Ward: In my view, no Christian theology today can be written honestly and responsibly that does not reflect upon three evident realities: a) there are other, long-standing pieties, many religious; b) Christianity itself is far from being homogenous; and c) syncretism is unavoidable. Psychology and sociology of religion offer important counterbalances to theology; critical and literary theory offers essential tools for analysis. A purely “insider” theological account runs into all the dangers of ideology. The biggest challenge in teaching theology is radicalization. If, heuristically, theology is an insider’s discourse and religious studies the outsider’s discourse, then to recognize the outside is already at play in the inside (and vice versa), and to amplify the outside within for greater critical awareness is the first step in being responsible to the rest of the global community for one’s own believing and speaking.

Taves: In a parallel fashion, I have been arguing that we need to pursue religious studies within the context of the range of university disciplines: humanities and sciences (social and natural). Like many before me, I have been arguing that we need not—and indeed should not—limit ourselves to descriptive, phenomenological, or historical studies of religion, but we can and should also seek to explain what we study in terms that make sense to us. As long as we have a clear idea of what we are explaining based on a careful analysis of the insiders’ points of view, are explicit about our explanatory presuppositions, and signal clearly when we are attempting to explain rather than describe, I think we can advance any explanatory account that we think we can defend on general academic grounds—and then submit that for debate and critique. So I think that theological explanations can be advanced in a university context if they meet those criteria.

But I am not sure what this implies about the relationship between theology and religious studies. You indicate that you think theology needs religious studies, but does religious studies need theology in the same way? Is the relationship reciprocal?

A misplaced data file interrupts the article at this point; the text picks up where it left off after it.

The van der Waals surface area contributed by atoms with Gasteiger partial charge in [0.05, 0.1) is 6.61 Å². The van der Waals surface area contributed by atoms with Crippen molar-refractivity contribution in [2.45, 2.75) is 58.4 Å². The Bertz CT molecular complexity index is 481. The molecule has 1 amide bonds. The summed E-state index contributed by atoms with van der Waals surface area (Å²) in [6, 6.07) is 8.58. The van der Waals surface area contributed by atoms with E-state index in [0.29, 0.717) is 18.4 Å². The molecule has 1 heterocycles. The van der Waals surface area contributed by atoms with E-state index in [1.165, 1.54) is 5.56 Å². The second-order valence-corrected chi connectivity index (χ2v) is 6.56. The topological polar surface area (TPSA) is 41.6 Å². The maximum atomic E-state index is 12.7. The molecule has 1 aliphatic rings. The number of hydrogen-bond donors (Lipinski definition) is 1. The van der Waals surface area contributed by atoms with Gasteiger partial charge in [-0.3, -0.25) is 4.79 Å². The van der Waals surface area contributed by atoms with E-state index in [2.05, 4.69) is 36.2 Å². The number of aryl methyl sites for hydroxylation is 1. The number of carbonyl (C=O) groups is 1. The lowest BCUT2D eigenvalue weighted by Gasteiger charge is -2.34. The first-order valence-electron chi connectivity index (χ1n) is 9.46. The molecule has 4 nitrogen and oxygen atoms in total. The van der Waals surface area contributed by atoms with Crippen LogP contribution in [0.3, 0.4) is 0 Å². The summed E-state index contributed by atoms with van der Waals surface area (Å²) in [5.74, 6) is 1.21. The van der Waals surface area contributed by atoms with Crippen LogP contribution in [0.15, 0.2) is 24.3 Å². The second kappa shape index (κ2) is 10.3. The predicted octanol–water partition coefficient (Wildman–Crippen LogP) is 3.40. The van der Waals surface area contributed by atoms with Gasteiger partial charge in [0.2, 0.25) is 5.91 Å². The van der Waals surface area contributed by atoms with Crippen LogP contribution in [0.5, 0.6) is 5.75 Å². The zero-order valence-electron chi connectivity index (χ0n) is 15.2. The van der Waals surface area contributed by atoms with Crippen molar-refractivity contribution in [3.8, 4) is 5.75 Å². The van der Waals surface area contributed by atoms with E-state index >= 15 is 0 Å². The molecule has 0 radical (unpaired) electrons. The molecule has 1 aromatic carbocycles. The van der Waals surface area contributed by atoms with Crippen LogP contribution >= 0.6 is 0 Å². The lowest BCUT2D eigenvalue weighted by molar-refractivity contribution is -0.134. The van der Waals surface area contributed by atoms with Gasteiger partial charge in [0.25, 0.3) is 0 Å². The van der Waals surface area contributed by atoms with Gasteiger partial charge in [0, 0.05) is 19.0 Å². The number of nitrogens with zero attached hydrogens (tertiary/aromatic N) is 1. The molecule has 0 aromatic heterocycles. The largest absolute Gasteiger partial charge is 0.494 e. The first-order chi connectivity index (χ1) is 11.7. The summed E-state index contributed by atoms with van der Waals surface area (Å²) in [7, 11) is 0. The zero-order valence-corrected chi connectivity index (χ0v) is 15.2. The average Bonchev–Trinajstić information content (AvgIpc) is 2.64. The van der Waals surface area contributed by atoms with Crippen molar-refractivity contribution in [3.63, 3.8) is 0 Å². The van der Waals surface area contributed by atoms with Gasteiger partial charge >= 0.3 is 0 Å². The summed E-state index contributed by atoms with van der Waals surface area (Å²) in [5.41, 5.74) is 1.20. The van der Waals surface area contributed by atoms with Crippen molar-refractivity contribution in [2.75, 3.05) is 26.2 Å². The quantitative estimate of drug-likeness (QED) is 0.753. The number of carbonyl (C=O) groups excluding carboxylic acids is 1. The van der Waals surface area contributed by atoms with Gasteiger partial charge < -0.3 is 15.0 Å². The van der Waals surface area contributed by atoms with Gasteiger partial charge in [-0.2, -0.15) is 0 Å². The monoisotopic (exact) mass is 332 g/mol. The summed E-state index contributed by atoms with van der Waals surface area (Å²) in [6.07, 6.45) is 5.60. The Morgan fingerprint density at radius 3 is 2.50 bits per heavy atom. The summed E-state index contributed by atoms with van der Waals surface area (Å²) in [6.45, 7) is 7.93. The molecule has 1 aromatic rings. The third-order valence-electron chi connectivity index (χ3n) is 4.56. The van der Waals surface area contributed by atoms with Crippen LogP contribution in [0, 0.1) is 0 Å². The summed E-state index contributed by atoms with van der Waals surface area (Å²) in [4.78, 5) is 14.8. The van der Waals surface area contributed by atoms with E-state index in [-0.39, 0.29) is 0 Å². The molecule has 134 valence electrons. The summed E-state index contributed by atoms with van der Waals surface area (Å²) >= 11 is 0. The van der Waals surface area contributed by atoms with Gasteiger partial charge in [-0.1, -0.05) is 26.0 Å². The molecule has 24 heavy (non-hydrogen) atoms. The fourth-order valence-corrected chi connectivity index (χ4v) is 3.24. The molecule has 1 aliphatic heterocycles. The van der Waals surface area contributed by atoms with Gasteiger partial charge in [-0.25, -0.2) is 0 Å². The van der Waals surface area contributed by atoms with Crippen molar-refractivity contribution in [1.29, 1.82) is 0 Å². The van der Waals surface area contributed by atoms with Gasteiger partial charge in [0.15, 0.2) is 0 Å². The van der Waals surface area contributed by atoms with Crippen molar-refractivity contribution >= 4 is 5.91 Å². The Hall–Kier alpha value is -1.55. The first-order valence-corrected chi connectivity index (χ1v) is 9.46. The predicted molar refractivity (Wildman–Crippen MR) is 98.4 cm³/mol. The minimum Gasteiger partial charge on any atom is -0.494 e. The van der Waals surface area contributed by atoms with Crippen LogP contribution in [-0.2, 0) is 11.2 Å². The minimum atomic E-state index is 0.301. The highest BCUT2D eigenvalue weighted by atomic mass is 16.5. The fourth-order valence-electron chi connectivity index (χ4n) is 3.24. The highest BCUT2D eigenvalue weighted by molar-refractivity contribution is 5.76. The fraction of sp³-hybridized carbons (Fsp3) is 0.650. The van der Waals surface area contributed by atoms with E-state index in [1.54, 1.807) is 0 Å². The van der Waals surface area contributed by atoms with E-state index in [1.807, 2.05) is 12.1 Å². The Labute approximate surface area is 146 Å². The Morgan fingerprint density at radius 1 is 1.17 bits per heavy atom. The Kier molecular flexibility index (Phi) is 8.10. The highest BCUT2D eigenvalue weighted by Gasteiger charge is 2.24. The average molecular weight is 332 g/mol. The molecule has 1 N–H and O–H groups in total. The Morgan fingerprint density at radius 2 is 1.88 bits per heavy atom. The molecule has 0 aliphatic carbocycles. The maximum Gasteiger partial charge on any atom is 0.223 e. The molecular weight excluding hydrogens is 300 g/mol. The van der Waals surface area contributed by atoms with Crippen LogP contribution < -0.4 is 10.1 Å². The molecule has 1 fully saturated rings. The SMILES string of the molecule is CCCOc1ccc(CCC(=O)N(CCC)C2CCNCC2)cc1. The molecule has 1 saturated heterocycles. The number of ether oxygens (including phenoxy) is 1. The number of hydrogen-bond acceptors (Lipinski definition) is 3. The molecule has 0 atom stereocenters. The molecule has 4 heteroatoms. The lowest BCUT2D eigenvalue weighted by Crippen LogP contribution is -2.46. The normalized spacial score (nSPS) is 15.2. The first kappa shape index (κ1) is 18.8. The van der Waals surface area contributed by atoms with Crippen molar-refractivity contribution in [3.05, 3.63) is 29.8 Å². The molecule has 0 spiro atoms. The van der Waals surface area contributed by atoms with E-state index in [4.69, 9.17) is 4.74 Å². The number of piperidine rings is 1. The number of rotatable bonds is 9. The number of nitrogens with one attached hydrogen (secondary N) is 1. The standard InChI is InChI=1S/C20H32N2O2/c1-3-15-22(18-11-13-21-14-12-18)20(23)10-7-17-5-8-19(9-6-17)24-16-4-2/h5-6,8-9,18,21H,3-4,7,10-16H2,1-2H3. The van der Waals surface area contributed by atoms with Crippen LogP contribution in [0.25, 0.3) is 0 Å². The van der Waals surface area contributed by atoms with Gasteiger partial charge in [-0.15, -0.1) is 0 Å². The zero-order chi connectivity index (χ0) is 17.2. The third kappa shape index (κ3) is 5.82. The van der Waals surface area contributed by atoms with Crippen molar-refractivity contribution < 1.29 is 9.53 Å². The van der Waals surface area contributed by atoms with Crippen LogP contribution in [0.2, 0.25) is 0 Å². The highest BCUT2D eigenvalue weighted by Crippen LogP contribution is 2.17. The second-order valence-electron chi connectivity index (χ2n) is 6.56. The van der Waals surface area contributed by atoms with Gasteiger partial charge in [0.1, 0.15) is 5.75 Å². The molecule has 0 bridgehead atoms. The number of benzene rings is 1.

Ward: Religious studies does need theology, particularly when trying to understand activities that form the basis for ethnographies or in the interpretation of data and method in fieldwork. Questions put to practitioners have to understand not only the system of beliefs in the books but also the way those beliefs are lived, reinterpreted, and ordered according to certain cultural values. In part this goes back to my concerns with radicalization. Due to numerous years of secular thinking and the privatization of religious belief, religious studies still tends to underestimate the power of religious conviction to motivate action. It underestimates the emotional communities it fosters. Theological conviction is not private and cannot be made private because of the public and open nature of worship and ritual. It is also profoundly political. Religious studies that doesn’t engage with the variety and variation in belief (even within a single piety) risks a reductionism that falsifies or distorts claims that might be made. No anthropologist would engage in fieldwork in a specific location without first trying to understand the “insider” perspective and testing that perspective against more official and authorized descriptions of a specific culture. So the process is two-way.

Taves: I see what you mean, but I want to insist on what I see as a crucial distinction—one you may not embrace—between understanding the theological views (implicit and explicit) of those we are studying and doing theology. If we are going to study religious people, of course we have to understand their point of view, and this includes in the ethnographically rich way you describe. I realize that some who study religion from social-scientific perspectives, whether psychological or sociological, don’t always spend much time doing this, and I agree that is a weakness, but I take for granted the necessity of understanding the religious views of those I study. As one trained in the historical and social-scientific study of religion, I cannot—and do not desire to—speak as a theologian. I do, however, draw on the work of theologians in so far as their work helps me to better understand those I am studying.